Welcome to Isla Taquile
Inhabited for thousands of years, the lovely scenery on Isla Taquile is reminiscent of the Mediterranean. In the strong island sunlight, the deep, red-colored soil contrasts with the intense blue of the lake and the glistening backdrop of Bolivia’s snowy Cordillera Real on the far side of the lake. Several hills boast Inca terracing on their sides and small ruins on top.
The natural beauty of the tiny island, 35km east of Puno, makes it stand out. Quechua-speaking islanders are distinct from most of the surrounding Aymara-speaking island communities and maintain a strong sense of group identity. They rarely marry non-Taquile people and have a population of about 2000 people.
Knitting & Weaving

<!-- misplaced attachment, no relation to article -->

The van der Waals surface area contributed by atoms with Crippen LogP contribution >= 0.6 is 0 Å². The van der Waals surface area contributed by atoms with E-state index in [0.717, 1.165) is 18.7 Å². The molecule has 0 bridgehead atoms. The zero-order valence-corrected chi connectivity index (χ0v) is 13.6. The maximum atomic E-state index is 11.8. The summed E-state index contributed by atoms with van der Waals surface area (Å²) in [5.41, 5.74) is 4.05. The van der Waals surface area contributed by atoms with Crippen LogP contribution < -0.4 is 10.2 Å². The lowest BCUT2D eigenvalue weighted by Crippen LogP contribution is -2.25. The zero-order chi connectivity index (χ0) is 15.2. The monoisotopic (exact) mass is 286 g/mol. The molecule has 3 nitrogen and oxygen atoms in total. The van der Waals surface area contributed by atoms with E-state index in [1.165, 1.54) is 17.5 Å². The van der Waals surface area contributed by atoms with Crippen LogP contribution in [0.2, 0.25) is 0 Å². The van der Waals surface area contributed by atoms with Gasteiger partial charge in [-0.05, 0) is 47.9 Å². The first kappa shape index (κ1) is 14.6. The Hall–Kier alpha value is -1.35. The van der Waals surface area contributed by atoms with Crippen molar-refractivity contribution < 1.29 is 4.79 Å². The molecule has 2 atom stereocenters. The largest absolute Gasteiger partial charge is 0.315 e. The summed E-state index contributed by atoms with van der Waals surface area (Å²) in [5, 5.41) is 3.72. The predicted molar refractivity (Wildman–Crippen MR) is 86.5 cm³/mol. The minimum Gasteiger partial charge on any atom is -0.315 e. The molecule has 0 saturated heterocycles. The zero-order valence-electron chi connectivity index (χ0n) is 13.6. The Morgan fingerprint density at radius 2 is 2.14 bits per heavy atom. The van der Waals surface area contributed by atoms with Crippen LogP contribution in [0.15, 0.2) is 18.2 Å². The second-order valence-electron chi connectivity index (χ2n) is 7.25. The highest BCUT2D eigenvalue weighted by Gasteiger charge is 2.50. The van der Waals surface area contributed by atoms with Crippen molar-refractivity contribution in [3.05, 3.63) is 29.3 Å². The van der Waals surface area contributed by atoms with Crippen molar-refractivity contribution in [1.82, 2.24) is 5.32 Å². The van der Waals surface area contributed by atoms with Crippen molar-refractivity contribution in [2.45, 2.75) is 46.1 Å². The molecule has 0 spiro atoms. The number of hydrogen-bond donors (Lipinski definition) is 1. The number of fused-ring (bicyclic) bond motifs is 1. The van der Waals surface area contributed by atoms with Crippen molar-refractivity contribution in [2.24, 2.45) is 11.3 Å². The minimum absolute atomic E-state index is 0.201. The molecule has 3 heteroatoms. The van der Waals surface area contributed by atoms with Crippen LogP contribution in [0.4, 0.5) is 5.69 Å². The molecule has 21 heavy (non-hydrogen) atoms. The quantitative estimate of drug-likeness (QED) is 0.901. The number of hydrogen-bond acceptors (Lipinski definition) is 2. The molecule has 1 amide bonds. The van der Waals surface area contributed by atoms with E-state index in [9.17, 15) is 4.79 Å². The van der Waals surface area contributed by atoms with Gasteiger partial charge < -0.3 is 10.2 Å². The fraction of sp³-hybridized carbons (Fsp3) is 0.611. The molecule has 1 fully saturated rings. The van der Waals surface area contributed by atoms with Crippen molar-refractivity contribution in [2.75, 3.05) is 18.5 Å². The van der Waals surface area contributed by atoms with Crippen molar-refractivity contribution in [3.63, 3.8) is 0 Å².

Taquile has a fascinating tradition of handicrafts, and the islanders’ creations are made according to a system of deeply ingrained social customs. Men wear tightly woven woolen hats that resemble floppy nightcaps, which they knit themselves – only men knit, learning from the age of eight. These hats are closely bound up with social symbolism: men wear red hats if they are married and red and white hats if they are single, and different colors can denote a man’s current or past social position.Taquile women weave thick, colorful waistbands for their husbands, which are worn with roughly spun white shirts and thick, calf-length black pants. Women wear eye-catching outfits comprising multilayered skirts and delicately embroidered blouses. These fine garments are considered some of the most well-made traditional clothes in Peru, and can be bought in the cooperative store on the island’s main plaza.